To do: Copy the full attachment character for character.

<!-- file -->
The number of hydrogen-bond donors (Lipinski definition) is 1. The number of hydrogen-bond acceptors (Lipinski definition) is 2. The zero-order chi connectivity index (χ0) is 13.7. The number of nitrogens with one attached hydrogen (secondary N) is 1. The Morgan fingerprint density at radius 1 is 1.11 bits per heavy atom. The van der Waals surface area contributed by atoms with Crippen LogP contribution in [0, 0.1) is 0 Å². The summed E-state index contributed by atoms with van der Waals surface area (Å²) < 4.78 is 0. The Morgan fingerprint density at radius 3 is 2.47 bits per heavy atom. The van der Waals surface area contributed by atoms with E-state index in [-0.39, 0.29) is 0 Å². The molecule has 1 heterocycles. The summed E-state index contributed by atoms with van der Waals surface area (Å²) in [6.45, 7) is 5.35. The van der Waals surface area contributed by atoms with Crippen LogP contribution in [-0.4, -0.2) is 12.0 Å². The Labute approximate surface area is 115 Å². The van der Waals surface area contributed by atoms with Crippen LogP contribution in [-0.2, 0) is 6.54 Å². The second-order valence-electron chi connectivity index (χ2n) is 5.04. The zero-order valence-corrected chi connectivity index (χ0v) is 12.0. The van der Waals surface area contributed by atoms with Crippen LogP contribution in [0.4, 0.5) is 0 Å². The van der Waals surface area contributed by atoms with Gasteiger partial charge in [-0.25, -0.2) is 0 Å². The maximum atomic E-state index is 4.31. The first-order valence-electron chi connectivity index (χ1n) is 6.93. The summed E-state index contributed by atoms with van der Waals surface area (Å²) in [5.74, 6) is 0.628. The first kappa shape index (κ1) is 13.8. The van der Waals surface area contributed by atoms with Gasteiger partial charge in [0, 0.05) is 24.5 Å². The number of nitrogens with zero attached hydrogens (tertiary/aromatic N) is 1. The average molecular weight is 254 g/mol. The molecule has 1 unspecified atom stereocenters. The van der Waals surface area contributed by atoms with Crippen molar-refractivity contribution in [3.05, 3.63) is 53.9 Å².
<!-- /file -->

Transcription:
The number of hydrogen-bond donors (Lipinski definition) is 1. The number of hydrogen-bond acceptors (Lipinski definition) is 2. The zero-order chi connectivity index (χ0) is 13.7. The number of nitrogens with one attached hydrogen (secondary N) is 1. The Morgan fingerprint density at radius 1 is 1.11 bits per heavy atom. The van der Waals surface area contributed by atoms with Crippen LogP contribution in [0, 0.1) is 0 Å². The summed E-state index contributed by atoms with van der Waals surface area (Å²) < 4.78 is 0. The Morgan fingerprint density at radius 3 is 2.47 bits per heavy atom. The van der Waals surface area contributed by atoms with E-state index in [-0.39, 0.29) is 0 Å². The molecule has 1 heterocycles. The summed E-state index contributed by atoms with van der Waals surface area (Å²) in [6.45, 7) is 5.35. The van der Waals surface area contributed by atoms with Crippen LogP contribution in [-0.4, -0.2) is 12.0 Å². The Labute approximate surface area is 115 Å². The van der Waals surface area contributed by atoms with Crippen LogP contribution in [-0.2, 0) is 6.54 Å². The second-order valence-electron chi connectivity index (χ2n) is 5.04. The zero-order valence-corrected chi connectivity index (χ0v) is 12.0. The van der Waals surface area contributed by atoms with Crippen LogP contribution in [0.4, 0.5) is 0 Å². The van der Waals surface area contributed by atoms with Gasteiger partial charge in [-0.25, -0.2) is 0 Å². The maximum atomic E-state index is 4.31. The first-order valence-electron chi connectivity index (χ1n) is 6.93. The summed E-state index contributed by atoms with van der Waals surface area (Å²) in [5.74, 6) is 0.628. The first kappa shape index (κ1) is 13.8. The van der Waals surface area contributed by atoms with Gasteiger partial charge in [0, 0.05) is 24.5 Å². The number of nitrogens with zero attached hydrogens (tertiary/aromatic N) is 1. The average molecular weight is 254 g/mol. The molecule has 1 unspecified atom stereocenters. The van der Waals surface area contributed by atoms with Crippen molar-refractivity contribution in [3.05, 3.63) is 53.9 Å².